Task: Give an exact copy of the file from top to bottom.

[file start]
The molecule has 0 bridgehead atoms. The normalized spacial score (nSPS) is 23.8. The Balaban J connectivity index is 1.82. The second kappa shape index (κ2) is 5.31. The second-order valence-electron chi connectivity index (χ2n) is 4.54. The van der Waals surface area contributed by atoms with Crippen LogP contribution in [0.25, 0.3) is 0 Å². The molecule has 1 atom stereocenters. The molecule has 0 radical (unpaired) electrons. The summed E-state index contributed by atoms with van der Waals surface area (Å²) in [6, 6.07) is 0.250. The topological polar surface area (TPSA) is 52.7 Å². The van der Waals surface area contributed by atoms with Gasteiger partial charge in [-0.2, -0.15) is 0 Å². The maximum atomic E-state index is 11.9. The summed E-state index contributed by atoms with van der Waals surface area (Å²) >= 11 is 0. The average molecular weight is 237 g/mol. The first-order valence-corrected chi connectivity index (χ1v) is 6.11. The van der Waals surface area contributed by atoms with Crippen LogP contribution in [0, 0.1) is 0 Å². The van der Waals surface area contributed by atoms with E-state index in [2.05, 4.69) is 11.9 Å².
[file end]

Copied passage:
The molecule has 0 bridgehead atoms. The normalized spacial score (nSPS) is 23.8. The Balaban J connectivity index is 1.82. The second kappa shape index (κ2) is 5.31. The second-order valence-electron chi connectivity index (χ2n) is 4.54. The van der Waals surface area contributed by atoms with Crippen LogP contribution in [0.25, 0.3) is 0 Å². The molecule has 1 atom stereocenters. The molecule has 0 radical (unpaired) electrons. The summed E-state index contributed by atoms with van der Waals surface area (Å²) in [6, 6.07) is 0.250. The topological polar surface area (TPSA) is 52.7 Å². The van der Waals surface area contributed by atoms with Gasteiger partial charge in [-0.2, -0.15) is 0 Å². The maximum atomic E-state index is 11.9. The summed E-state index contributed by atoms with van der Waals surface area (Å²) >= 11 is 0. The average molecular weight is 237 g/mol. The first-order valence-corrected chi connectivity index (χ1v) is 6.11. The van der Waals surface area contributed by atoms with Crippen LogP contribution in [0, 0.1) is 0 Å². The van der Waals surface area contributed by atoms with E-state index in [2.05, 4.69) is 11.9 Å².